The first, is that a wealthy collector admires the piece, and hired a thief to take it for him. I’ll call this the Dr. No situation. This seems the least likely possibility, but the one that strikes a chord with the imagination. Writers in this subject frequently cite the Dr. No as being responsible for thefts, and I admit it makes for good Bond villains, but there has been no convincing evidence that thsi is why people are stealing rare objects. Another similar possibility which seems far more likely is that an unscrupulous dealer may have a similar piece for sale, and if he can establish some excitement around these kinds of pieces, the price for his clock may go up. This is just wild speculation, and assigns a quite sinister tak to arts and antiquities dealers, a habit far too many writers in this field are fond of doing.
Second, the thief may not have known that the object was so rare as to make its subsequent sale difficult.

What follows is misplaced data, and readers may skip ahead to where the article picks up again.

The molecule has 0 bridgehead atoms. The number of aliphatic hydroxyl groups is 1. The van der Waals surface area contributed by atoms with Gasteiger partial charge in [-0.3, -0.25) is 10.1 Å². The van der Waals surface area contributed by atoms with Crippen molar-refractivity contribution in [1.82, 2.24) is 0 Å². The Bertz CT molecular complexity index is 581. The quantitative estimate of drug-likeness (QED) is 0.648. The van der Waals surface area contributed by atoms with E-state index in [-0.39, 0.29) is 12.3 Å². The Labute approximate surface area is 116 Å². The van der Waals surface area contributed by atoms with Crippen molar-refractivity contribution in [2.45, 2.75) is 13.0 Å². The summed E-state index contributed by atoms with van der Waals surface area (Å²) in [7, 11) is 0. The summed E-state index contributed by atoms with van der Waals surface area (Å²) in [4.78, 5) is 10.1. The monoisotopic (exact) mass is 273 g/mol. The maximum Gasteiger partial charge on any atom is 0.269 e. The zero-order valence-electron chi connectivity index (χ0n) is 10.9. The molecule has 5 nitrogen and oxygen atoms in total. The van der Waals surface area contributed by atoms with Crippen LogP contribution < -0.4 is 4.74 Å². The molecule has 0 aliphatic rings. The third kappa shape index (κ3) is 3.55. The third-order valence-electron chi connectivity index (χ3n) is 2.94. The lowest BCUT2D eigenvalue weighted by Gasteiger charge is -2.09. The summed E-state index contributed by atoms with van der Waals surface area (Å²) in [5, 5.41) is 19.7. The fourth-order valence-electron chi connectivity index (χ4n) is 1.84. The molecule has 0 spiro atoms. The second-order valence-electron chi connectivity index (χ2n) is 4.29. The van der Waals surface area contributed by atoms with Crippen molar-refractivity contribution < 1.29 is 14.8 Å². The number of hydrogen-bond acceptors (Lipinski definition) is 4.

Third, the thief may simply be trying to kidnap the object. They could then insure its safe return for a generous reward, probably negotiated through a solicitor. Let’s assume now that those in charge of the Temple Newsom House are interested in generating more visitors, and a buzz around the clock. Perhaps they even staged the theft, and its sudden reappearance could become quite a windfall for the house, especially if it is struggling financially. This, of course, is wild speculation, and no evidence exists that this kind of activity takes place.
Finally, perhaps the market is doing such a poor job of regulating what is and is not legitimate, that it may not be all that difficult to sell this piece after all. This strikes me as the most troubling possibility.
Nothing much new on the news front this morning, so I thought I’d point out an interesting piece from Pitchfork’s interview of David Byrne. The interview is from July, and coincided with the re-release of My Life in the Bush of Ghosts, an album he created with Brian Eno, which basically took the music of different cultures and looped and mixed it together to create a new sound. The idea was to create an imaginary culture called Afropea, a made-up culture based on the real world.
The fantastic part of the interview for me was reading Byrne’s observations on how cultures can come together and create something new, that may be even better. He talks about how unfortunate circumstances (like slavery) can displace people and cultures can come together in places like New Orleans. As he says in the interview: